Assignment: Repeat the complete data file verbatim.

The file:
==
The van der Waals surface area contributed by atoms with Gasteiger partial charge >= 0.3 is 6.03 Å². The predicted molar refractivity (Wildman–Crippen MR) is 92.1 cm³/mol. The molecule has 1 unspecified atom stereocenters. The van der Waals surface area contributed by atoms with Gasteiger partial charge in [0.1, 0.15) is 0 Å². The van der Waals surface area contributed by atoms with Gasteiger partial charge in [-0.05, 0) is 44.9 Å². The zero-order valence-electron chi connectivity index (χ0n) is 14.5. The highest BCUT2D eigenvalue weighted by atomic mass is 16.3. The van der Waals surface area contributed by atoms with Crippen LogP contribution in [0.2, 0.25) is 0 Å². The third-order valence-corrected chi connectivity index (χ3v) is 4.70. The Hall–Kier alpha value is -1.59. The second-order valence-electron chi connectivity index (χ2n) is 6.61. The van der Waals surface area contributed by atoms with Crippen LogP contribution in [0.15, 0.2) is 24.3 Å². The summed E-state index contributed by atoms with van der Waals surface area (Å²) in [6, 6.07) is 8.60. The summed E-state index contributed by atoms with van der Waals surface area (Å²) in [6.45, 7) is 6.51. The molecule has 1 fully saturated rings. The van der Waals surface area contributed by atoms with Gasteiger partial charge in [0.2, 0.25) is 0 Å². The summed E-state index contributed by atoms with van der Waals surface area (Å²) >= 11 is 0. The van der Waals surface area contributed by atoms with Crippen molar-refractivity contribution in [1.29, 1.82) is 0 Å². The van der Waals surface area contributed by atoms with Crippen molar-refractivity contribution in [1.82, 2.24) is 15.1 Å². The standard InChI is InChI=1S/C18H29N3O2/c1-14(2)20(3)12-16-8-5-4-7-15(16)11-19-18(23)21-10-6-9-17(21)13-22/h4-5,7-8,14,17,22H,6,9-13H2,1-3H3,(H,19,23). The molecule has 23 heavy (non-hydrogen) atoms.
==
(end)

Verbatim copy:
The van der Waals surface area contributed by atoms with Gasteiger partial charge >= 0.3 is 6.03 Å². The predicted molar refractivity (Wildman–Crippen MR) is 92.1 cm³/mol. The molecule has 1 unspecified atom stereocenters. The van der Waals surface area contributed by atoms with Gasteiger partial charge in [0.1, 0.15) is 0 Å². The van der Waals surface area contributed by atoms with Gasteiger partial charge in [-0.05, 0) is 44.9 Å². The zero-order valence-electron chi connectivity index (χ0n) is 14.5. The highest BCUT2D eigenvalue weighted by atomic mass is 16.3. The van der Waals surface area contributed by atoms with Crippen LogP contribution in [0.2, 0.25) is 0 Å². The third-order valence-corrected chi connectivity index (χ3v) is 4.70. The Hall–Kier alpha value is -1.59. The second-order valence-electron chi connectivity index (χ2n) is 6.61. The van der Waals surface area contributed by atoms with Crippen LogP contribution in [0.15, 0.2) is 24.3 Å². The summed E-state index contributed by atoms with van der Waals surface area (Å²) in [6, 6.07) is 8.60. The summed E-state index contributed by atoms with van der Waals surface area (Å²) in [6.45, 7) is 6.51. The molecule has 1 fully saturated rings. The van der Waals surface area contributed by atoms with Gasteiger partial charge in [0.2, 0.25) is 0 Å². The summed E-state index contributed by atoms with van der Waals surface area (Å²) >= 11 is 0. The van der Waals surface area contributed by atoms with Crippen molar-refractivity contribution in [1.29, 1.82) is 0 Å². The van der Waals surface area contributed by atoms with Crippen molar-refractivity contribution in [1.82, 2.24) is 15.1 Å². The standard InChI is InChI=1S/C18H29N3O2/c1-14(2)20(3)12-16-8-5-4-7-15(16)11-19-18(23)21-10-6-9-17(21)13-22/h4-5,7-8,14,17,22H,6,9-13H2,1-3H3,(H,19,23). The molecule has 23 heavy (non-hydrogen) atoms.